is the ruit o their investigation—a rigorous, accessible, andsympathetic reckoning with this hot-button issue in contemporary lie.Drawing on hundreds o interviews rom around the country, originalsurvey research, and national labor orce data, Moe and Shandy reocusthe discussion o women who opt out rom one where they are the objecto scrutiny to one where their aspirations and struggles tell us about thear broader swath o American women who continue to juggle paid work and amily. Moe and Shandy examine the many pressures that infuencea woman’s decision to resign, reduce, or reorient her career. These includethe mismatch between child-care options and workplace demands, theact that these women married men with demanding careers, the proes-sionalization o stay-at-home motherhood, and broad ailures in publicpolicy. But Moe and Shandy are equally attentive to the resilience o  women in the ace o lie decisions that might otherwise threaten theirsense o sel-worth. Moe and Shandy nd, or instance, that women who have downsized their careers stress the value o social networks—o “running with a pack o smart women” who’ve also chosen to emphasizemotherhood over paid work.
“Moe and Shandy have written a comprehensive account of themany reasons behind the ‘opt-out revolution.’ Their engaging pre
-
sentation makes for a fascinating read—one that will be of interestto anyone who feels the disconnect between the current state of work/life balance in this country and senses that possibilities exist
for something so much better.”
Elrena Evans, coeditor of 
Mama, PhD: Women Write aboutMotherhood and Academic Life
 
   C   l  a   i  r  e   K  a  y  s  e  r   C   l  a   i  r  e   K  a  y  s  e  r
1
www.ugapress.rg800-266-5842
Kin Mo
is a proessor o economics at Macalester College. She is the editor o 
Women, Family, and Work: Writings on the Economics o Gender 
.
Dinn Shnd
is anassociate proessor o anthropology at Macalester College. She is the author o 
 Nuer- American Passages: Globalizing Sudanese Migration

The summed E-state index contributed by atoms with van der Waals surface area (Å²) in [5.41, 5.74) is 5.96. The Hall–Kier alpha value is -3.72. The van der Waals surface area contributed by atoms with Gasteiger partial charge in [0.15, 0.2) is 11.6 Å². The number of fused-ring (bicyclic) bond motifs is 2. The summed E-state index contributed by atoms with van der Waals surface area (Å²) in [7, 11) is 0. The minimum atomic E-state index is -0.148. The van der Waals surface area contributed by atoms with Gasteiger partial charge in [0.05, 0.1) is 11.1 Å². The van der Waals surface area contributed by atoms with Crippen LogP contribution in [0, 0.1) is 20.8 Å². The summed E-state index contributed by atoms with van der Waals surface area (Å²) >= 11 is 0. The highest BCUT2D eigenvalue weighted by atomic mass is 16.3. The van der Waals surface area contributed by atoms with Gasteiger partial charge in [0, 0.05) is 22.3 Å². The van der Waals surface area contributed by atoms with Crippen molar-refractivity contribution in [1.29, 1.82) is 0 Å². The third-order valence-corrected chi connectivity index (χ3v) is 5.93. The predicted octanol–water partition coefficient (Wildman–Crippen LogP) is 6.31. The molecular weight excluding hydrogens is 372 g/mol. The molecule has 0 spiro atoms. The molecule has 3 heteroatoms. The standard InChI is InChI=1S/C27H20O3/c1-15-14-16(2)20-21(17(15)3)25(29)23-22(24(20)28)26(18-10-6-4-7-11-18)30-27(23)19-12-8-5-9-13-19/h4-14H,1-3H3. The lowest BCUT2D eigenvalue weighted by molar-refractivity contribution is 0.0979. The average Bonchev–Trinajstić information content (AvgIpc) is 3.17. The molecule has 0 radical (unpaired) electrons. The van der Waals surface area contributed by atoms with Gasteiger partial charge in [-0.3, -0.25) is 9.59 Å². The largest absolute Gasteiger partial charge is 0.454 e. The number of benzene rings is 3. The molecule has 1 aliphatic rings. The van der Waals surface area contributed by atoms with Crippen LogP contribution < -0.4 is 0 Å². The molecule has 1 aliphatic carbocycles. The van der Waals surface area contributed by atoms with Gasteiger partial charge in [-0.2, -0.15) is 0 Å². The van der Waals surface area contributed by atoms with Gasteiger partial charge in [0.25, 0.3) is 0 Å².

.
OctOber 
5.5 x 8.5|192 pp.|2 figures Paper,$19.95t |978-0-8203-3404-2 Clth,$64.95 |978-0-8203-3154-6
Glass Ceilings and 100-Hour Couples
iscusses the chices thatcllege-eucate wme face i balacig famil a career, witha particular fcus  wh a sigificat share f well-eucatewme elect t leae the labr market etirel. The bk is wellwritte a egagig. It has a ice cmbiati f ata a st-ries, shwig the barriers that wme ctiue t face i trigt be bth g parets a g emplees. Ae iterestei wme’s chagig patters f wrk/famil chices will fi thisbk wrth reaig.”Rebecca M. Blak, authr f
It Takes a Nation: A New Agenda for Fighting Poverty 
“This isightful a wie-ragig aalsis f the wrk/famil chicesf cllege-eucate wme i America will appeal t eere whhas trie (a ieitabl faile) t be bth the ieal wrker a theperfect paret. The authrs, a ecmist a a athrplgist,cmbie curret research a i-epth iteriews t examie theexperieces f mthers wh ecie t ‘pt ut’ f the hectic lifef a tw-career cuple a the cultural a ecmic frces thatshape their chices.”Shell Luberg, Castr Prfessr f Ecmics,Uiersit f Washigt
WoMEn’S STUdIES / CURREnT EvEnTS
 W 
hen some women let their jobs, they soon dis-covered that they became “invisible” in social set-tings. A ormer lobbyist noted that when she tells peopleshe’s now at home with her kids, the response eels to herlike: “‘I could have sworn there was a person there, butI guess not.’ So you really are invisible to the rest o the world. You have to have a strong ego, and you have to be willing to have people turn and walk away because you’re just a mom and, so, you’re boring.” Another mom echoedthis sentiment when she said: “It’s hard on my ego to bethe stay-at-home mom. . . . It’s painul to see people’s eyesglaze over when I say what I do.” Another said, “One o the biggest challenges o being a stay-at-home parent is you have to have a really strong ego, because you essen-tially drop o the ace o the planet as ar as the rest o the world is concerned. You don’t exist.”